A secondary definition looks at promotions as a discipline that is not limited to merely a tool to give sales a boost. This other definition is what some people might call Branding. What is branding? How is it different from promotions as defined in the previous paragraph? To help distinguish one from the other, let the first definition be referred to as sales promotion, and the second definition branding. A separate discussion on branding will follow in a subsequent chapter. For now, a quick description should suffice: branding is the creation and cultivation of a particular image and reputation associated with a brand to distinguish it from its competitors. This is achieved through various means mostly in communications, including, but not limited to advertising, PR publicity, and all forms of media visibility. Apart from communications, product design, packaging and even pricing can affect a brand’s reputation, In other words, anything that can enhance how people perceive a brand.
Let us circle back and work on the first definition. The simplest sales promotion is a SALE. You see this all the time among retail businesses. What is a Sale exactly? Usually it is a limited offer of reduced prices for certain products that would normally be priced higher. Many retailers conduct regular sales to move inventory. There is a popular shoe store in Manila named Via Venetto. It had a very strong following because they offered really good quality shoes. In fact their shoes were so good they cost more than their imported competitors, and in spite of the higher prices, people kept buying them. The owner once declared that whenever she needed money, for whatever reason, she would just do a sale. She did not even need to advertise the sale in the media. All she would do was put up handwritten signs on the display window that said, “Sale.” And overnight (almost literally overnight) she would be awash with cash. Her loyal customers know the value of her products and they need very little prodding to buy more, whether or not they need more shoes at the moment.
There is a current equivalent of this shoe business model in the US today, an even better version of this model. It is a brand called Rothy’s. Their product is superior to most other brands because their shoes are exceptionally comfortable, and are made from raw materials that include recycled plastics – think bottled water plastics. While that alone is impressive enough, this also makes their shoes washable. You can throw them in your washing machine when they get dirty and they will come out good as new. But the real distinction of this brand is that it has gained a cult-like following. They have their own exclusive circles within certain social media platforms. Their loyal customers not just swear by their product, they go out of their way to endorse them, and go even as far as “investing” in some of their stocks when they feel they will be worth more after a certain period of time. This happens because their stocks are always limited, with many of their models and designs archived after a short run, and the few pairs that were acquired by the lucky buyers then become “collector’s items” fetching more than double their original price tags. Their social media circles allow them to buy and sell to and from each other. So if a particular design is no longer in stock in their Boston store but is still available at their Chicago store, a buyer could ask another group member to buy it for her and ship it to her separately. For a fee, of course.
Going back to the discussion on promotions, how does a regular consumer product do a promo? What does that involve? Let us have an illustration. Let’s say Coca-Cola sales in the first quarter had been below average due to an extended and unusually cold weather. Management decides to run a promotion in the second quarter leading up to summer to make up for lost sales due to the decreased demand caused by cool weather last January to March. If the average sales volumes for Q2 in previous years was around 10 million cases a month, they would like to achieve a 20 percent improvement. So the new target for April-May-June is now 36 million cases (30 million plus 20 percent). How do they do that? The marketing team comes up with an idea to entice consumers to buy more Coke by offering a premium-on-pack giveaway item, and the trendiest toy at the moment is the fidget toy. They engage a supplier to provide six million fidget toys that will be given away to consumers who will purchase two six packs at a time (as opposed to the usual one). Number crunchers have determined that with this incentive, at least 20 percent of their consumers will want the toy and buy double their usual purchase to get it. If it clicks, they will achieve the goal and overall sales will more than make up for the loss in the first quarter. Let us say the promotion is a hit and they do indeed meet their target and even surpass it. Everyone is happy, and some of the top salespeople get performance bonuses.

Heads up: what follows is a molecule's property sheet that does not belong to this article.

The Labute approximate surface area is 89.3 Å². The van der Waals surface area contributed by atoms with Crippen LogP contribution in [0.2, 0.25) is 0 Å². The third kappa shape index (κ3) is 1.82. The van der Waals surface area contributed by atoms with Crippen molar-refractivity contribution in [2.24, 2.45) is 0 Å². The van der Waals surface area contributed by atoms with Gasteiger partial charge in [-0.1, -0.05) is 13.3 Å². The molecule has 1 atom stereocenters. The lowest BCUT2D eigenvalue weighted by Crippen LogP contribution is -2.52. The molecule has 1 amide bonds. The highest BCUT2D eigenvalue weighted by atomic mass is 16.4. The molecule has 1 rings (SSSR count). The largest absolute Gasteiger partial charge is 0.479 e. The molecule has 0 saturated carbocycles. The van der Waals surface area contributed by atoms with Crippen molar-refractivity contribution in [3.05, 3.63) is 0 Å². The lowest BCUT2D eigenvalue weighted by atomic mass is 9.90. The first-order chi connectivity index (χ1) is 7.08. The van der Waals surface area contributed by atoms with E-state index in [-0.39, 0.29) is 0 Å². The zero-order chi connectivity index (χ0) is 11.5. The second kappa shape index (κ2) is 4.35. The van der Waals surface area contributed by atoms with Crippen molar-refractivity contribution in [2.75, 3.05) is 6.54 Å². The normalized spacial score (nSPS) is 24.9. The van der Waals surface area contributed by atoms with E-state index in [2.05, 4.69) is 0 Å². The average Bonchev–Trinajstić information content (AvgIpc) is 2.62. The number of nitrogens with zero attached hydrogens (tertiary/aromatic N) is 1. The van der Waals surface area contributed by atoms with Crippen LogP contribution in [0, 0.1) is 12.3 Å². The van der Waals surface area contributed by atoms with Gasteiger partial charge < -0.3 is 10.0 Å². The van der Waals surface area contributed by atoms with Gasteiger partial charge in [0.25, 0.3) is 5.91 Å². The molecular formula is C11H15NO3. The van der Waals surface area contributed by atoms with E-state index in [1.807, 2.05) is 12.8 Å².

This begs the question: if promotions are so effective at increasing sales, why don’t they just keep running them all the time? Because by their very definition, sales promotions are temporary and are done to achieve an artificial boost in sales. They are not what you would call organic growth, and are therefore unsustainable. Let’s take a closer look to get an explanation – remember that the people who bought twice their normal purchase only did that to get the toy. Once they have it, they are not likely going to do it again. In fact, they may discover that they have overstocked on Coke, and will simply not buy another case on their next grocery run. The promotion did not increase their thirst. It may have simply encouraged the consumer to advance what would have been his next purchase. What happens to sales after the promotion? In many cases, they go into a slump again. A sales promotion may not necessarily increase product consumption, but it is intended to increase product purchases. However, it does happen sometimes that actual consumption is increased – for whatever reason, such as seasonal factors, like warmer weather, parties, etc. – and so the extra case purchased to get the toy sometimes gets consumed anyway without disrupting the regular purchase cycle, meaning, the consumer still buys a case of Coke at his next grocery run.